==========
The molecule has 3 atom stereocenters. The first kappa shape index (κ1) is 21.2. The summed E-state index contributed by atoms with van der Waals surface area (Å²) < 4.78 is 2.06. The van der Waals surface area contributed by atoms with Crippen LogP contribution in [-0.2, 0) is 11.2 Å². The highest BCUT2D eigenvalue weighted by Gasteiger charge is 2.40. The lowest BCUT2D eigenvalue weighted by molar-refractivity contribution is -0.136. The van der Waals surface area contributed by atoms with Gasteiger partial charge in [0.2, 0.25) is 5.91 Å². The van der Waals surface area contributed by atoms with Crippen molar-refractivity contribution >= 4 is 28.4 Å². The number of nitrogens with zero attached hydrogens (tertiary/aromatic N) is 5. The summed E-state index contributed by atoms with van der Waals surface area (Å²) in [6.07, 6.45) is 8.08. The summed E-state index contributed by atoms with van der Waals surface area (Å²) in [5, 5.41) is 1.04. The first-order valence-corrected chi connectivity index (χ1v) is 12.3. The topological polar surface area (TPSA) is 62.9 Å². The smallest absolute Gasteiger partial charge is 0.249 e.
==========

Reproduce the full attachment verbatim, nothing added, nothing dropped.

The molecule has 3 atom stereocenters. The first kappa shape index (κ1) is 21.2. The summed E-state index contributed by atoms with van der Waals surface area (Å²) < 4.78 is 2.06. The van der Waals surface area contributed by atoms with Crippen LogP contribution in [-0.2, 0) is 11.2 Å². The highest BCUT2D eigenvalue weighted by Gasteiger charge is 2.40. The lowest BCUT2D eigenvalue weighted by molar-refractivity contribution is -0.136. The van der Waals surface area contributed by atoms with Gasteiger partial charge in [0.2, 0.25) is 5.91 Å². The van der Waals surface area contributed by atoms with Crippen molar-refractivity contribution >= 4 is 28.4 Å². The number of nitrogens with zero attached hydrogens (tertiary/aromatic N) is 5. The summed E-state index contributed by atoms with van der Waals surface area (Å²) in [6.07, 6.45) is 8.08. The summed E-state index contributed by atoms with van der Waals surface area (Å²) in [5, 5.41) is 1.04. The first-order valence-corrected chi connectivity index (χ1v) is 12.3. The topological polar surface area (TPSA) is 62.9 Å². The smallest absolute Gasteiger partial charge is 0.249 e.